La Russa addresses past criticism of anthem protests


Rick Renteria took a knee.

He took a knee during a moment of silence before the national anthem on Opening Day, joining his players in an act of protest against the police killings of Black Americans and racial injustice in the United States.

During the national anthem, when Tim Anderson and several of his White Sox teammates took a knee, Renteria placed his hand on Anderson’s shoulder in a show of solidarity.

When the White Sox visited Minneapolis, Renteria accompanied Anderson on a visit to the memorial site for George Floyd, who was murdered by police in May.

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Renteria is no longer the White Sox manager. His replacement, announced Thursday, is Tony La Russa, who has a very different history than his predecessor when it comes to professional athletes’ response to these important social issues.

“I know there’s a constitutional right to express yourself,” La Russa said in an interview with Sports Illustrated in 2016, when he was running the Arizona Diamondbacks’ front office. “But I think you have a right as an organization to have a certain philosophy of respecting, whether it’s our constitution, whether it’s our country, whether it’s our soldiers, however you feel, our flag. I would not, to the best of my ability, I would not sanction somebody taking a knee. I think that’s disrespectful.

“And I really question the sincerity of somebody like (former NFL quarterback Colin Kaepernick, who was the first athlete to gain widespread attention for protesting police brutality by kneeling during the national anthem). I remember when he was on top, I never heard him talk about anything but himself. Now all of a sudden, he’s struggling for attention and he makes this big pitch. I don’t buy it. And even if he was sincere, there are other ways to show your concerns. Disrespecting our flag is not the way to do it.”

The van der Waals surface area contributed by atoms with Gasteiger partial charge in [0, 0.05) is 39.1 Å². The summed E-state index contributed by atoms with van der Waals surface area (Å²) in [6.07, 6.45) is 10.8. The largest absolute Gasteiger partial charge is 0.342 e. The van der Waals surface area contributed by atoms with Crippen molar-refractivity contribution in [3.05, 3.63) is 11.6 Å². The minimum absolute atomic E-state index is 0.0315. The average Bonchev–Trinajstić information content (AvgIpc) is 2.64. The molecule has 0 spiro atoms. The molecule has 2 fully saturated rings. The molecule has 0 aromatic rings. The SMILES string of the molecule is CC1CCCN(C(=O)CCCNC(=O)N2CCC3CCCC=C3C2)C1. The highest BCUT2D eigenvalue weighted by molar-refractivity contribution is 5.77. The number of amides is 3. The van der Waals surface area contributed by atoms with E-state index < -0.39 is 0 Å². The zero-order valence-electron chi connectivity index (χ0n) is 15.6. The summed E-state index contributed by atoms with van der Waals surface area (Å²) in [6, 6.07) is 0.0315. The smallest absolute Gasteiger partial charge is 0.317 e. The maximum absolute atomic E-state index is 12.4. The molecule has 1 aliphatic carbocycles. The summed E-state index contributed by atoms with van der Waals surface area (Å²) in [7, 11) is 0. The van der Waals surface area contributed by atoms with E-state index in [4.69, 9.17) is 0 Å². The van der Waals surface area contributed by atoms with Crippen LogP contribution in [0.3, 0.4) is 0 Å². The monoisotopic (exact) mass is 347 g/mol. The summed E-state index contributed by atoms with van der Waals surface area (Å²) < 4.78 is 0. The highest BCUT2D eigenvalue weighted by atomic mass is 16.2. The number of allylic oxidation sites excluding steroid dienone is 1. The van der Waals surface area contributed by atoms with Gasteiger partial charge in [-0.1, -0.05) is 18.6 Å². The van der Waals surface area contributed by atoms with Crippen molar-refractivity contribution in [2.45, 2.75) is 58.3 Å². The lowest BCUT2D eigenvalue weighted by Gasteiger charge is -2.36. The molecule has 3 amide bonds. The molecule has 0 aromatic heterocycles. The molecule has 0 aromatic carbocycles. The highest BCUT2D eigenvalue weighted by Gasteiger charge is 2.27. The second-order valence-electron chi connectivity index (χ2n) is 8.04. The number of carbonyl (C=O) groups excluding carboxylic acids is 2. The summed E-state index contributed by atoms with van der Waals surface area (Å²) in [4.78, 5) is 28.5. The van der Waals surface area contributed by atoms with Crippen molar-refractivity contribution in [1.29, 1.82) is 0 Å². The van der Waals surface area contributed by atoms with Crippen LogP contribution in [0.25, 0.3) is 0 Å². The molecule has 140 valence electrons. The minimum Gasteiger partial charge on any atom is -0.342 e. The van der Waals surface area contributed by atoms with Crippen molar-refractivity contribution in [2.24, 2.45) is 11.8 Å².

An awful lot has changed since 2016, of course. Players now feel more empowered to use their platform to speak out on the injustices they see in the country. Major leaguers participated in mass acts of protest this season, with many entire teams sitting out of games.

La Russa’s past comments had fans concerned leading up to his hiring becoming official Thursday. But he should be allowed to change with the times, too. In fact, it’s what we ask of all people.

So has he?

“I know in 2016, when the first issue occurred, my initial instincts were all about respecting the flag and the anthem and what America stands for. A lot has gone on in a very healthy way since 2016, and not only do I respect but I applaud the awareness that has come into not just society but especially in sports,” La Russa said during his introductory press conference. “If you talk about baseball, specifically, I applaud and support the fact they are now addressing, identifying the injustices, especially on the racial side. As long as it’s peacefully protested and sincere.

“And what I’m learning more and more, like with the Players Alliance and especially with the White Sox, when your protests actually have action-oriented results, the way you are going to impact, make things better, I’m all for it.

“There is not a racist bone in my body. I do not like injustice, and I would support exactly what I mentioned. Anything peacefully done and sincerely thought of and especially with an action at the end of it will not be a problem.”

Though it might not have anything to do with pitching changes and pinch-runners, it’s incredibly important for White Sox fans and players to hear those words.

After years of culture- and chemistry-building inside the White Sox clubhouse, La Russa is now tasked with taking that and turning it into a championship. Relating to his players, supporting his players, allowing his players to be who they are — things Renteria earned plenty of praise for — figures to be essential in being able to do that job.

“Words are words. I would look at actions and what I’m seeing, one of the reasons I’m so encouraged by what I’ve seen the last bunch of years, how players are backing up their words with actions,” La Russa said. “They are not just speaking the speak.”

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